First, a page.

I started going to Lifetime Fitness gym a few weeks ago. I haven’t been a member of a gym for a while, as I am naturally a lazy person and don’t really like to do too many things that require too much moving. If I were an animal, I’d probably be some sort of bird that just kinda stands around and yells because it doesn’t want to walk all the way over there, maybe a peacock or something (not going with “I’d be a sloth,” — way too easy a comparison. Plus, I have too many toes… not that I don’t like sloths — they’re pretty flippin cute. Look at him! Ugh!).
I got and used my week-long trial membership for Lifetime and liked the atmosphere, so I decided to make the leap and join the club. I was excited to learn that I would be getting an evaluation by a trainer that would tell me my “real body age.” GREAT! Learning that my body was aged to that of, like, a 38 year old would really help me get my shit in gear, to get me back to where I should be — 31 or lower. That was something to deal with later, though — first, to get the paperwork done.
Membership card? Check.
Weird webcam photo that would haunt me every time I “clock in” to the gym until forever? Check.
Tour of the gigantic humongous club, of which I would probably not see 75% again? Check.
Sign the contract that allows Lifetime Fitness to withdraw 90% of my earnings as their gym fees on the first of each month? CHECKITY CHECK.
So, after that I scheduled my evaluation with a trainer. I was paired with a nice girl named Lauren, and she was kind to me as I told her that I was probably going to fail her tests miserably. We chatted as she tried to determine my fitness goals. “Are you here because you want to get in shape?” she asked. My answer: “Well, a different shape than this one, I guess.” That about tells you my level of goal-setting, for future reference. I was sure to pad my test results by explaining to her profusely that I hadn’t worked out in a few years, actually, and that I was probably really going to do very badly at her tests. She nodded kindly and threw me on the treadmill. She typed in my weight, which she had taken a few minutes before (not my worst, a weight that I’m “okay with,” I guess, not that I couldn’t stand to lose a few lbs, but whatever), and put 5 minutes on the timer. It was a brisk walk, and I chatted with her while I was walking. I felt fine at the end, not sweaty, not exhausted, not out of breath, and honestly I thought I was doing a-ok. The machine took my heart-rate, Lauren entered it into the computer, and we moved on to my next task — the sit and reach. Sit and what? Son of a bitch, I thought I was done with the damn sit and reach after I got out of 5th grade and was finished taking the freaking Presidential Fitness Test every year. Ugh, fine.
I sat. I reached… twice. Lauren did not seem impressed, and I’m sure that President Obama or Mr Arnold Schwarzenegger would not have been either. Great. Lesson learned — if I need to get something on the far side of a box that my feet are flat against, I’ll stand up and go get it. Or maybe I’ll bend my legs when I reach for it. Or maybe I don’t even want it if it’s all the way over there. These are all options. Next up, push ups.
I’m convinced that push ups are useless exercises made for people who want to do exercise in prison, or if you only have access to a small hallway or walk-in closet but want to work out, like RIGHT NOW. “But it’s useful,” you say! “What if you fall down and need to PUSH UP to get back up again!?” No. No, that won’t happen. When I fall down, I make sure to fall down near a curtain or rope or chair that I can use to pull myself up with again. Push ups are useless to me, especially since my arms are noodle arms, made of several strands slightly overcooked linguine. I stopped at 10 (weakling girl-style) push ups, mostly because I got tired of doing them. I could have done a few more had I a little more incentive. The incentive I was working with in my head was “if you stop doing push ups now, you won’t have to do any more push ups.” DONE.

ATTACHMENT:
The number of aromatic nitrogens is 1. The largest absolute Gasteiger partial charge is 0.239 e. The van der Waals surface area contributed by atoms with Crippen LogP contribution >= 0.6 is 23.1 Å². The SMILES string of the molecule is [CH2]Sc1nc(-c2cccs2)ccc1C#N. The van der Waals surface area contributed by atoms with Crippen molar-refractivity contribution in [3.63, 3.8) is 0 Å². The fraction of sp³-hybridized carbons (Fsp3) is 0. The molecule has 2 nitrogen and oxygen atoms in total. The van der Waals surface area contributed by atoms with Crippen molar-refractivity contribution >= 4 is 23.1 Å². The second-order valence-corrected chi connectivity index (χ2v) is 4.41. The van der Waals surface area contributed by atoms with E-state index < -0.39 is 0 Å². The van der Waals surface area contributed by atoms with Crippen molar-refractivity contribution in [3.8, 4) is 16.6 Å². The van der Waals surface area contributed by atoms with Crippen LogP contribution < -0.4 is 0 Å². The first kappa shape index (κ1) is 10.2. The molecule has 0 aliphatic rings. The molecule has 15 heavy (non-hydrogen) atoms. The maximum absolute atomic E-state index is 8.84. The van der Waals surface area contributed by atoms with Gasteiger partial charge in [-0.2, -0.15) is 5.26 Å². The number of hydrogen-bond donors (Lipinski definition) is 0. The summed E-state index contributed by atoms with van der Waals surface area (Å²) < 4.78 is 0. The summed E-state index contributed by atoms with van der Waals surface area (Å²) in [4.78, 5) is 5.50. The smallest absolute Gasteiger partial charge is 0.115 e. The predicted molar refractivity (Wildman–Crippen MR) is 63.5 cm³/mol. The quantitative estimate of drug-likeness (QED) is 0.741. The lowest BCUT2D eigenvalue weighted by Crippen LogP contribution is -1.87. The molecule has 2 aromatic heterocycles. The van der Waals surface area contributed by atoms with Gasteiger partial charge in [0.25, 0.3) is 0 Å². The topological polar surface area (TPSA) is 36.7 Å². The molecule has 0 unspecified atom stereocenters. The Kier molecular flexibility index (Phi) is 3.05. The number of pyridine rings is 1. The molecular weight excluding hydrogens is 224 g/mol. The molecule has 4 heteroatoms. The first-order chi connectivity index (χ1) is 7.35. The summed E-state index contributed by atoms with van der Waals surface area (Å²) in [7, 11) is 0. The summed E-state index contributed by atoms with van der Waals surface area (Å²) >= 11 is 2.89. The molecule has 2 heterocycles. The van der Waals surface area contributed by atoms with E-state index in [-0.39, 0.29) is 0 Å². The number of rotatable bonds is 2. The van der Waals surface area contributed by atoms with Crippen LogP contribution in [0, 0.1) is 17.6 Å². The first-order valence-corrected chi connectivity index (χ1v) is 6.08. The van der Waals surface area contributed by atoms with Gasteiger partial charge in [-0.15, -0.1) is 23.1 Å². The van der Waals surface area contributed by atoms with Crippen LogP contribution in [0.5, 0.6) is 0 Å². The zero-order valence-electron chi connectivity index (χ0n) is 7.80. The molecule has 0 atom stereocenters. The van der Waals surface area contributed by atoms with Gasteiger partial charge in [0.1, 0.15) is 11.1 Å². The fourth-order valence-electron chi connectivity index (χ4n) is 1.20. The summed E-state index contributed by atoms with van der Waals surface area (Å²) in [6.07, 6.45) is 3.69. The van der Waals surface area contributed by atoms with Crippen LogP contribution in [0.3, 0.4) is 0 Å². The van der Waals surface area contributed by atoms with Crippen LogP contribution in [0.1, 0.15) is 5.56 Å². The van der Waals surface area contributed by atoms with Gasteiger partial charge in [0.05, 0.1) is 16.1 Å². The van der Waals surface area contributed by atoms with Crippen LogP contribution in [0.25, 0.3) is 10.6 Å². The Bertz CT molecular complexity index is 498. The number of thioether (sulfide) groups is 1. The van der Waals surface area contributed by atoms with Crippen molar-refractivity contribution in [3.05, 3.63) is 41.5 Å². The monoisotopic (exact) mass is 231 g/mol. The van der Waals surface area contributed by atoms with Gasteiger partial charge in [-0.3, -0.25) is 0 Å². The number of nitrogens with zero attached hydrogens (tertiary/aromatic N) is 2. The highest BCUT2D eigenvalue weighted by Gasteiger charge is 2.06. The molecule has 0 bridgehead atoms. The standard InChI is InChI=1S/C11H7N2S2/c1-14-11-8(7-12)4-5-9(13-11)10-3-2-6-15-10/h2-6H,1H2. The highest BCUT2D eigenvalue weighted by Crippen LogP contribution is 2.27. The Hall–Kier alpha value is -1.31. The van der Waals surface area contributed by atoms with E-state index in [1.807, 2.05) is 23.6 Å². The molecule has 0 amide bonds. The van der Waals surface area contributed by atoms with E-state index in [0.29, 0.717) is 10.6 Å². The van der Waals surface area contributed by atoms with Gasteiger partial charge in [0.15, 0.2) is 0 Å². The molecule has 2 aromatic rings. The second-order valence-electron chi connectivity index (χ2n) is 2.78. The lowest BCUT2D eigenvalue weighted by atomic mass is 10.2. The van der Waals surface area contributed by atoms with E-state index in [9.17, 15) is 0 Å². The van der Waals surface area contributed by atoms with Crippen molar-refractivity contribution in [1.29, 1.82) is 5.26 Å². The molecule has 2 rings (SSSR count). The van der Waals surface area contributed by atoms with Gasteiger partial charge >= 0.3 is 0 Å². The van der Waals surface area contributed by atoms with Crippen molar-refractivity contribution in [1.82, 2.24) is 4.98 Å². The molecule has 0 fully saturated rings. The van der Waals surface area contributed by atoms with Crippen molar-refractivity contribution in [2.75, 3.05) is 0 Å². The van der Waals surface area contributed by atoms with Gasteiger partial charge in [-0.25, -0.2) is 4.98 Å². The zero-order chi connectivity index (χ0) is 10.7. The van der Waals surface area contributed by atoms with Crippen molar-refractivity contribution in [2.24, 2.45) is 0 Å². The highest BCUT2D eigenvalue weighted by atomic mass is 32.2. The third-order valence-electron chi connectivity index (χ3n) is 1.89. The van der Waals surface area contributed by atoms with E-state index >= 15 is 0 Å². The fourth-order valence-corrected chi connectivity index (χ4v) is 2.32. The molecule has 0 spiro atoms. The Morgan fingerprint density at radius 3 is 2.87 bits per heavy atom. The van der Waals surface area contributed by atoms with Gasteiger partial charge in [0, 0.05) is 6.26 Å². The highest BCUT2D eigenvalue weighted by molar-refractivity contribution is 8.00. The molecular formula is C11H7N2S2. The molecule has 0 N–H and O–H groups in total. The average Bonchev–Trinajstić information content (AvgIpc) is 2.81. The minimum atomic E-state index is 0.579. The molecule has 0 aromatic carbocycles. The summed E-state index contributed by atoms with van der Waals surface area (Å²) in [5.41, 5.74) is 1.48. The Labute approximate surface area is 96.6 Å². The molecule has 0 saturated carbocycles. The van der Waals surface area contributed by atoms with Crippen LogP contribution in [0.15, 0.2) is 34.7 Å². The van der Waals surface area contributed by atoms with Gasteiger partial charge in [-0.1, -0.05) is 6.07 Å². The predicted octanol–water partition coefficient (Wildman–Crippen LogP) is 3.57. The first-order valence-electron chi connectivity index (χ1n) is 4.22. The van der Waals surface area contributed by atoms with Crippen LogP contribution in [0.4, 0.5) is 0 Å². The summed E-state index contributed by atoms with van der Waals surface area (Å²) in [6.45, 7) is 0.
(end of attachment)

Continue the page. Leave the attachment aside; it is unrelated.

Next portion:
Next, the body fat calculator. The method used wasn’t the arm-pinchy thing I was dreading, but instead a little electronic gadget that looked like a PS3 controller. Lauren instructed me to hold it straight out at the level of my heart, put my thumbs across the sensors, and hold it until it beeped. Cool, I can do that. I did. Apparently, according to the readings, my organs and bones have been replaced with fat, because that’s the only way I could have gotten that high a body fat percentage. It was high. I don’t like it. Who knew numbers could hurt my soul so badly? I’m just going to say that I blame my curves, which is a cop-out way of saying that my trunk has too much junk in it and it won’t go away so I have grown to love it.
Lauren had been entering all my pathetic results into her computer, and she finally was ready to give me my results. She printed the form, looked at it, and handed it to me.
My body age: 55.
Me: “FUCK YOU, LAUREN.”
Well, I didn’t say that. What I actually said was “[gurgling noise as I tried to figure out words again after getting punched in the face by that paper]” then “I think that’s wrong. You probably typed it wrong. I could have done more push ups.” Lauren told me that it was probably because of the body fat results. I stared at her. Then we scheduled the personal training sessions that were included in my membership.
Afterwards, my friend Chad and I played a pretty lively game of racquetball for 1.5 hours, so I didn’t feel TOO badly about myself since I had no problem with it. But still. Come on — 55?! How could they determine that without even knowing that I play bunco once a month, or how much I enjoy eating at Luby’s, or how often I take naps or… hm. Maybe this body age thing goes deeper than I thought…